We have demonstrated a method for clean and facile integration of a thin dielectric layer into a vdW device. The dielectric layer is deposited by ALD on a layered template and subsequently transferred using a viscoelastic stamp. The high-quality transfer of the ALD Al2O3 thin layer is achievable due to the weak interaction between the deposited Al-terminated Al2O3 and the 2D materials as confirmed by a combination of DFT calculation and XPS measurement. Unlike previous methods, the presented technique using an atomically smooth template creates clean interface, which is essential for fabrication of vdW heterostructures. We have shown that this method preserves the optical properties of the WS2 monolayer even after an aggressive plasma treatment without unintentional doping. A Van der Waals based MOSFET device with bilayer MoS2 as the channel and transferred 15 nm thick alumina as the gate dielectric has a leakage current at least one magnitude lower than a similar MOSFET device using 15 nm hBN as a gate dielectric.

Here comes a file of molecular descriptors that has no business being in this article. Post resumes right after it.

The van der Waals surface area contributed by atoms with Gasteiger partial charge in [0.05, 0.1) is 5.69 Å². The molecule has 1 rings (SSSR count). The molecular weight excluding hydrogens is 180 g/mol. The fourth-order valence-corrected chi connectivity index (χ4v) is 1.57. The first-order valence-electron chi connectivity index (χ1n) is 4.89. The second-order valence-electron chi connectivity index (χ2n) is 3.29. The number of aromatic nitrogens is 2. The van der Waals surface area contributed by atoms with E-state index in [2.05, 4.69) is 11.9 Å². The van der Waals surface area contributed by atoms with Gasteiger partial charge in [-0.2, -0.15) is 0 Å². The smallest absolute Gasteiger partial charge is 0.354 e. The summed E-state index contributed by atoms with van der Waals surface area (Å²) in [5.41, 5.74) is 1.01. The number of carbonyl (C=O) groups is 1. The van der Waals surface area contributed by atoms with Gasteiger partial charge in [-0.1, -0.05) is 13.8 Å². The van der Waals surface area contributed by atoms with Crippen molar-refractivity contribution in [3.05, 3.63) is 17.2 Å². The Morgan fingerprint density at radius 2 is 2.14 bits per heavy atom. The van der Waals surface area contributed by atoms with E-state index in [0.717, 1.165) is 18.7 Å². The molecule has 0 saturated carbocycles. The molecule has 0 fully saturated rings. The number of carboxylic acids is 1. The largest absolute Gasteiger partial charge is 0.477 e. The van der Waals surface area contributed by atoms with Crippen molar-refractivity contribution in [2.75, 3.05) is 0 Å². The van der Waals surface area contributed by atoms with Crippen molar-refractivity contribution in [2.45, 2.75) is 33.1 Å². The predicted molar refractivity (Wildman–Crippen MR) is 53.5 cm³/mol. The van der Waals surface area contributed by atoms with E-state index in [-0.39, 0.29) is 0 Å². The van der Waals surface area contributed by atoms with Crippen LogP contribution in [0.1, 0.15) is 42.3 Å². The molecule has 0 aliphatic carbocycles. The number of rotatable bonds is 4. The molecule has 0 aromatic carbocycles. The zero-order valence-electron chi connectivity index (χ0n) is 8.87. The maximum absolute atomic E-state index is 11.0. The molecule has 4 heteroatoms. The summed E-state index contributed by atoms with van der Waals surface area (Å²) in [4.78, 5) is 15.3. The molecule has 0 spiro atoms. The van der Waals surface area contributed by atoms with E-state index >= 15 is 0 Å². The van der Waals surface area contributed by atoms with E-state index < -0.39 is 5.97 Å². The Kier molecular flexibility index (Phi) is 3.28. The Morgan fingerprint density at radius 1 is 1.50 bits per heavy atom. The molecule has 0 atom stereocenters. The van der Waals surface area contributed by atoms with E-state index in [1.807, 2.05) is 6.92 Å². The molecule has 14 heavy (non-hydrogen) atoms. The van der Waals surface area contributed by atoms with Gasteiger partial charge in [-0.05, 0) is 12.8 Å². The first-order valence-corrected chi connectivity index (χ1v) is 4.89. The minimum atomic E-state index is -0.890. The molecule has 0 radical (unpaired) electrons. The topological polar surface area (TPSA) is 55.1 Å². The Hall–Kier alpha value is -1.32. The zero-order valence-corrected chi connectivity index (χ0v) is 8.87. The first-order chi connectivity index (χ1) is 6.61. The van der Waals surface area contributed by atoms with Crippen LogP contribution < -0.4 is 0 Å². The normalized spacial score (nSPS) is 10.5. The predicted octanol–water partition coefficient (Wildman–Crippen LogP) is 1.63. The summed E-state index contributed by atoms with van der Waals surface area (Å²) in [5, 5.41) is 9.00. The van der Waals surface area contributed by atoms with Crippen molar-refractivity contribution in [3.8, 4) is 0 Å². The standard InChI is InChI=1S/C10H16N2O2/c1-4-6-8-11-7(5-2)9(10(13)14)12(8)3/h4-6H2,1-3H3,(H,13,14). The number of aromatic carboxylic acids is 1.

We believe that our method has a potential to be scaled up and utilized in a variety of ways in the future fabrication of large-scale 2D materials-based devices. Firstly, a combination with automatic self-assembly13 and image recognition algorithms64,65 could facilitate an easy integration into real-world devices. Secondly, instead of using exfoliated materials as templates and target substrate, chemical vapor deposition (CVD)-grown materials could be used perhaps in combination with one of the wafer-scale transfer methods14,66,67. Finally, the method would be suitable for devices with architectures different than the one we’ve showcased such as top-gated FET58 or memristors68.


Materials and sample preparation

Crystals of MoS2, WS2, and hBN were purchased from 2Dsemiconductors and PDMS was purchased from gelpak. Samples of TMDs used in the work were mechanically exfoliated on PDMS and transferred using viscoelastic stamping. Contacts were fabricated with a standard photolithography followed by the deposition of 5 nm Ti/100 nm Au.

Atomic layer deposition